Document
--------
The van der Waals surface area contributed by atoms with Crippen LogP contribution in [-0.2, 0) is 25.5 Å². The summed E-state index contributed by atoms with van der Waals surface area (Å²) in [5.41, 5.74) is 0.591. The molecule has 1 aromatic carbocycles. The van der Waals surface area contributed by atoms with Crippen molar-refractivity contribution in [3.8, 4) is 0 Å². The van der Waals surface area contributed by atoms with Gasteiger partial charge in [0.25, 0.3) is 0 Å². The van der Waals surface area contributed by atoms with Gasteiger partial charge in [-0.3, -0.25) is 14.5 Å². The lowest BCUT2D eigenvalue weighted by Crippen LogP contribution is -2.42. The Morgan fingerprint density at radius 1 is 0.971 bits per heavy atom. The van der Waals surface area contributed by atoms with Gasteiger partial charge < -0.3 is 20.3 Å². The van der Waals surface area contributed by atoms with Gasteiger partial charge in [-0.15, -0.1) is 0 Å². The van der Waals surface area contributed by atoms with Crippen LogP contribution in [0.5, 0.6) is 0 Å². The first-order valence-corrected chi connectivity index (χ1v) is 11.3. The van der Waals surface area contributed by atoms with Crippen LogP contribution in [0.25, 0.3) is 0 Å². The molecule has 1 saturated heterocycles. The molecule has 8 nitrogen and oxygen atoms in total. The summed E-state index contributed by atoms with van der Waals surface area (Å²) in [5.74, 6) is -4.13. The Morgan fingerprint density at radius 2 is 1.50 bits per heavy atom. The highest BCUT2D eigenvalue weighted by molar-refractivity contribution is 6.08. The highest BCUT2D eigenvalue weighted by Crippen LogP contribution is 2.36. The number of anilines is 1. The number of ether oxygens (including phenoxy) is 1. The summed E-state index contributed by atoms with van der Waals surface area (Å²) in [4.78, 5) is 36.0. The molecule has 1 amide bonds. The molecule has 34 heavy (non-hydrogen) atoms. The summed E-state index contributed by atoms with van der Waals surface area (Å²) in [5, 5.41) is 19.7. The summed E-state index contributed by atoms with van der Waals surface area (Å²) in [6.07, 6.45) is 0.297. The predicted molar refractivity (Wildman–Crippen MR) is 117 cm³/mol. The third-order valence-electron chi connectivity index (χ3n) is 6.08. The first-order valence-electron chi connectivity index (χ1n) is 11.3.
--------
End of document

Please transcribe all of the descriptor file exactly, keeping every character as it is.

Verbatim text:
The van der Waals surface area contributed by atoms with Crippen LogP contribution in [-0.2, 0) is 25.5 Å². The summed E-state index contributed by atoms with van der Waals surface area (Å²) in [5.41, 5.74) is 0.591. The molecule has 1 aromatic carbocycles. The van der Waals surface area contributed by atoms with Crippen molar-refractivity contribution in [3.8, 4) is 0 Å². The van der Waals surface area contributed by atoms with Gasteiger partial charge in [0.25, 0.3) is 0 Å². The van der Waals surface area contributed by atoms with Gasteiger partial charge in [-0.3, -0.25) is 14.5 Å². The lowest BCUT2D eigenvalue weighted by Crippen LogP contribution is -2.42. The Morgan fingerprint density at radius 1 is 0.971 bits per heavy atom. The van der Waals surface area contributed by atoms with Gasteiger partial charge < -0.3 is 20.3 Å². The van der Waals surface area contributed by atoms with Gasteiger partial charge in [-0.15, -0.1) is 0 Å². The van der Waals surface area contributed by atoms with Crippen LogP contribution in [0.5, 0.6) is 0 Å². The first-order valence-corrected chi connectivity index (χ1v) is 11.3. The van der Waals surface area contributed by atoms with Crippen LogP contribution in [0.25, 0.3) is 0 Å². The molecule has 1 saturated heterocycles. The molecule has 8 nitrogen and oxygen atoms in total. The summed E-state index contributed by atoms with van der Waals surface area (Å²) in [5.74, 6) is -4.13. The Morgan fingerprint density at radius 2 is 1.50 bits per heavy atom. The highest BCUT2D eigenvalue weighted by molar-refractivity contribution is 6.08. The highest BCUT2D eigenvalue weighted by Crippen LogP contribution is 2.36. The number of anilines is 1. The number of ether oxygens (including phenoxy) is 1. The summed E-state index contributed by atoms with van der Waals surface area (Å²) in [4.78, 5) is 36.0. The molecule has 1 amide bonds. The molecule has 34 heavy (non-hydrogen) atoms. The summed E-state index contributed by atoms with van der Waals surface area (Å²) in [5, 5.41) is 19.7. The summed E-state index contributed by atoms with van der Waals surface area (Å²) in [6.07, 6.45) is 0.297. The predicted molar refractivity (Wildman–Crippen MR) is 117 cm³/mol. The third-order valence-electron chi connectivity index (χ3n) is 6.08. The first-order valence-electron chi connectivity index (χ1n) is 11.3.